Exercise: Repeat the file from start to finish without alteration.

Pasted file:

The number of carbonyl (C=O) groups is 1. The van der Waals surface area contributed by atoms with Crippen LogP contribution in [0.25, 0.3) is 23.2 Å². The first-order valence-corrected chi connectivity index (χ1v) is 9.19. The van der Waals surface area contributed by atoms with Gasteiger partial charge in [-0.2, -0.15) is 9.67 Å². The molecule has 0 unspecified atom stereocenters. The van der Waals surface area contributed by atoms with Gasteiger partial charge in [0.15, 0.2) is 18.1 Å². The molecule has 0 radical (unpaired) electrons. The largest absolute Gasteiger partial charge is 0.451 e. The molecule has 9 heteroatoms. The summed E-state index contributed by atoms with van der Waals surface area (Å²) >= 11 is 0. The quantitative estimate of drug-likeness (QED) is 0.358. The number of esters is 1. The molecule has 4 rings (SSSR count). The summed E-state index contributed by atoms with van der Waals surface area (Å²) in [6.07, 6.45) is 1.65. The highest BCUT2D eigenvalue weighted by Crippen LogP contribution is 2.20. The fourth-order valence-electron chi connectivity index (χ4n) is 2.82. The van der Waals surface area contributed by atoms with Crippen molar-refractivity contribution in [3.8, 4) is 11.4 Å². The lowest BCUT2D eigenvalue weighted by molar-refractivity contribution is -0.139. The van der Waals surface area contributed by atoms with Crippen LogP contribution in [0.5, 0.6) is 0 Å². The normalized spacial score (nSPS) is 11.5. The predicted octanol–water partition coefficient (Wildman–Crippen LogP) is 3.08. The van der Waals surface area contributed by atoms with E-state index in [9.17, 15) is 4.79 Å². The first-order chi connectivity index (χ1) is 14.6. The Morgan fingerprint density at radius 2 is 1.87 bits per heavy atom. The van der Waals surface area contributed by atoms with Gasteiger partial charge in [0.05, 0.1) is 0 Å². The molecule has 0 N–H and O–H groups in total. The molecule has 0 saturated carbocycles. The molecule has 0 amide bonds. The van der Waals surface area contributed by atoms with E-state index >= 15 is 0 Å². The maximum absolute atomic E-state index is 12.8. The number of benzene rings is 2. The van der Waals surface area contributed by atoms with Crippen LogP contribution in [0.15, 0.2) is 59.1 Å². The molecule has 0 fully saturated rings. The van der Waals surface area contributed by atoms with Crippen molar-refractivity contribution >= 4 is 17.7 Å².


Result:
The number of carbonyl (C=O) groups is 1. The van der Waals surface area contributed by atoms with Crippen LogP contribution in [0.25, 0.3) is 23.2 Å². The first-order valence-corrected chi connectivity index (χ1v) is 9.19. The van der Waals surface area contributed by atoms with Gasteiger partial charge in [-0.2, -0.15) is 9.67 Å². The molecule has 0 unspecified atom stereocenters. The van der Waals surface area contributed by atoms with Gasteiger partial charge in [0.15, 0.2) is 18.1 Å². The molecule has 0 radical (unpaired) electrons. The largest absolute Gasteiger partial charge is 0.451 e. The molecule has 9 heteroatoms. The summed E-state index contributed by atoms with van der Waals surface area (Å²) >= 11 is 0. The quantitative estimate of drug-likeness (QED) is 0.358. The number of esters is 1. The molecule has 4 rings (SSSR count). The summed E-state index contributed by atoms with van der Waals surface area (Å²) in [6.07, 6.45) is 1.65. The highest BCUT2D eigenvalue weighted by Crippen LogP contribution is 2.20. The fourth-order valence-electron chi connectivity index (χ4n) is 2.82. The van der Waals surface area contributed by atoms with Crippen molar-refractivity contribution in [3.8, 4) is 11.4 Å². The lowest BCUT2D eigenvalue weighted by molar-refractivity contribution is -0.139. The van der Waals surface area contributed by atoms with Crippen LogP contribution in [0.5, 0.6) is 0 Å². The normalized spacial score (nSPS) is 11.5. The predicted octanol–water partition coefficient (Wildman–Crippen LogP) is 3.08. The van der Waals surface area contributed by atoms with E-state index in [9.17, 15) is 4.79 Å². The first-order chi connectivity index (χ1) is 14.6. The Morgan fingerprint density at radius 2 is 1.87 bits per heavy atom. The van der Waals surface area contributed by atoms with Gasteiger partial charge in [0.05, 0.1) is 0 Å². The molecule has 0 N–H and O–H groups in total. The molecule has 0 saturated carbocycles. The molecule has 0 amide bonds. The van der Waals surface area contributed by atoms with E-state index >= 15 is 0 Å². The maximum absolute atomic E-state index is 12.8. The number of benzene rings is 2. The van der Waals surface area contributed by atoms with Crippen LogP contribution in [0.15, 0.2) is 59.1 Å². The molecule has 0 fully saturated rings. The van der Waals surface area contributed by atoms with Crippen molar-refractivity contribution >= 4 is 17.7 Å².